Text by Andrew Sessa for Architectural Digest.
This is the fun, frivolous time of winter when Carnevale comes to Venice, Mardi Gras to New Orleans, and Carnival to Rio de Janeiro. These famous celebrations may not be associated with the best behavior -- indeed, the spirit of the season encourages the opposite: Up is down, bad is good, and all rules that generally govern civil society can be thrown out the window.
For sophisticated travelers, however, there are a few oases of chic amid all the hyperbolic hedonism. You just need to know where to look. (And if a last-minute jaunt to one of the world's most impressive masked balls or pageantry-filled parades isn't in the cards for you this year, it's not too early to book for 2016.)
Venice's long-standing Ballo del Doge masquerade ball, held in the Palazzo Pisani Moretta, remains a hot ticket during Carnevale, but several new costumed fêtes are also grabbing attention this year. Two take place at the year-and-a-half-old Aman Canal Grande, the hotel where George Clooney wed Amal Alamuddin this past fall. There, in the neo-Renaissance and Rococo reception rooms, intimate evenings on February 7 and February 13 will re-create the experience of a 18th-century opera buffa and an 17th-century Baroque banquet, respectively. Chef Riccardo De Prà -- of the Veneto region's Michelin-starred Dolada -- will devise period-perfect haute cuisine menus for no more than 40 guests, and performances will give a taste of each era's high art and culture. From $500 per event.
In the Grand Canal's centuries-old Palazzo Flangini -- from which CanalettoI painted one of his exquisite Venetian views--the international production company Areté will bring its gently interactive Cirque du Soleil-style events to the city for just the second year. Offering two soirees in repertory fashion, much the way an opera house would, the palazzo will host masked Enchanted Palace and Grand Carnival balls through February 17, with a special Valentine's Day event on February 14. Expect dinner, dancing, and an overall experience akin to New York's immersive-theater sensations Sleep No More and Queen of the Night. From $545.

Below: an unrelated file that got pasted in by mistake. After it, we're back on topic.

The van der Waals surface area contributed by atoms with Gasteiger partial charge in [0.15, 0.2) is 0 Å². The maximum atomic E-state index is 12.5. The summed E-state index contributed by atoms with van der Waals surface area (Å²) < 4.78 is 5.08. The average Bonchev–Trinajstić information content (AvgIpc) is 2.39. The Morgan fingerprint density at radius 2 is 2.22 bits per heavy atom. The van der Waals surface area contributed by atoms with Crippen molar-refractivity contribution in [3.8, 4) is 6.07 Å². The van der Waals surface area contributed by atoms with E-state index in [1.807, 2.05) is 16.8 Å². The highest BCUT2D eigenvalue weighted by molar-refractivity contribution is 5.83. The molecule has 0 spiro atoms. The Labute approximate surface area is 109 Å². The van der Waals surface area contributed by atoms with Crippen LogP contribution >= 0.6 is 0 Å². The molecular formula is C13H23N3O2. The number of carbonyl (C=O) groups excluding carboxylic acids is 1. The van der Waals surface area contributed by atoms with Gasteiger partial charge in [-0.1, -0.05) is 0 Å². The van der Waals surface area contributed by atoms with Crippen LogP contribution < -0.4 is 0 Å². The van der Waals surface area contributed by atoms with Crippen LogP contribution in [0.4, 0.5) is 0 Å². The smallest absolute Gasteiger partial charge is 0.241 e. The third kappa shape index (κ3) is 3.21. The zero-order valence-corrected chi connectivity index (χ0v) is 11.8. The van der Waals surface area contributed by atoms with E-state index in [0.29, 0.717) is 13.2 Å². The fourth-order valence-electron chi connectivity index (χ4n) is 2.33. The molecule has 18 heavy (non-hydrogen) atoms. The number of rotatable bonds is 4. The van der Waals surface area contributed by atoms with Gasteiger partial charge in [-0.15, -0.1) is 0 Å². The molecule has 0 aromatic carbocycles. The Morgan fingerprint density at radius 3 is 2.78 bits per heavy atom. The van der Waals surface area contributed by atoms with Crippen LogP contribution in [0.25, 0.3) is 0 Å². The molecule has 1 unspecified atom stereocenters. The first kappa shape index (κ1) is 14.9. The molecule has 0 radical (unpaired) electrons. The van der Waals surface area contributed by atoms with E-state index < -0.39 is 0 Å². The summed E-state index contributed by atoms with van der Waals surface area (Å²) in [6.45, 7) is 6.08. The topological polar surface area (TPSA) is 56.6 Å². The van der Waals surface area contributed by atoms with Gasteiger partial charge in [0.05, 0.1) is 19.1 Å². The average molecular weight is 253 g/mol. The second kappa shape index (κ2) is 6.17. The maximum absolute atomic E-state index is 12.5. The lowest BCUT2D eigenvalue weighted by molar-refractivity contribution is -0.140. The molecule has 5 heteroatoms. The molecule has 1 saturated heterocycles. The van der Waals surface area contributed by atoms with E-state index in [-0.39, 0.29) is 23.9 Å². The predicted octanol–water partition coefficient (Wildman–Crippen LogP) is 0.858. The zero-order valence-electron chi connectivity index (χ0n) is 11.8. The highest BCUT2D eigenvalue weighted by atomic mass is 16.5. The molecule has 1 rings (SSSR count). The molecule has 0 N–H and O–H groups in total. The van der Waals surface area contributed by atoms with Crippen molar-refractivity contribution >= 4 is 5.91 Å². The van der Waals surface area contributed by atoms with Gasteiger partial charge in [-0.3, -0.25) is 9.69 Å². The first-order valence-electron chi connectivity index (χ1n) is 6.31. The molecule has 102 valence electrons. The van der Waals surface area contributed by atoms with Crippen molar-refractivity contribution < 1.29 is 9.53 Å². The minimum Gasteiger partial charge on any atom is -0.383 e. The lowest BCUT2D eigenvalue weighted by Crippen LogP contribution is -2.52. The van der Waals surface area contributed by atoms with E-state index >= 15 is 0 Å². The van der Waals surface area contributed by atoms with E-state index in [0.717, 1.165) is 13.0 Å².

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In many ways the capital of Carnival in Brazil, Rio knows how to throw a huge party. The celebrations see some 70,000-plus people filling the city's Sambadrome -- a half-mile-long parade ground with stadium seating -- for an overnight parade overflowing with glittering costumes, monumental floats, joyful singing, and, of course, samba, which is practically Brazil's national pastime. South America travel specialist Blue Parallel can arrange to have you view the parade from above the fray, in the privacy of your own festively decorated, air-conditioned VIP box, with hors d'oeuvres and cocktails at the ready. For those interested, the company can arrange a pre-parade visit to a rehearsal at the Tijuca Samba School, whose members were voted best in show during Carnival 2010, and the especially intrepid can even join the parade with the Tijuca team. Recover from the madness in one of Blue Parallel's contemporary-cool oceanside penthouse apartments. Price upon request.
Rio's Belmond Copacabana Palace, meanwhile, holds the city's premiere black-tie Carnival ball, a soiree with dinner and dancing beginning at 11 p.m. on February 14. The fête fills the second-floor spaces of the recently renovated 90-year-old beachfront hotel, including its grandly columned and chandelier-bedecked ballrooms and its balustraded terrace overlooking Copacabana Beach and the Atlantic Ocean. And if black tie's not your thing, Carnival costume is also appropriate. This year's theme? Melindrosas. That's Portuguese for "flappers," so think fringe, fascinators, and other bits of 1920s-era finery. From $730.
Closer to home, the Mardi Gras happenings in Louisiana's Crescent City may not seem to have the same potential for style and sophistication as the goings-on in Venice and Rio, but the Ritz-Carlton, New Orleans, is looking to change that. Booking its Club Suite for the long weekend of February 13 to 17 will grant access to a ride for two with the Krewe of Orpheus -- founded by NOLA native son and soulful crooner Harry Connick Jr. -- during the parade on Lundi Gras, the Monday before Fat Tuesday. Club Suite guests will also enjoy round-trip limousine service from the airport, breakfast in bed, and, if needed, the assistance of the Ritz's "Recovery Concierge," there to provide a healthful smoothie, a cool washcloth, or, perhaps even better, a Bloody Mary. $20,000 for the four-night package.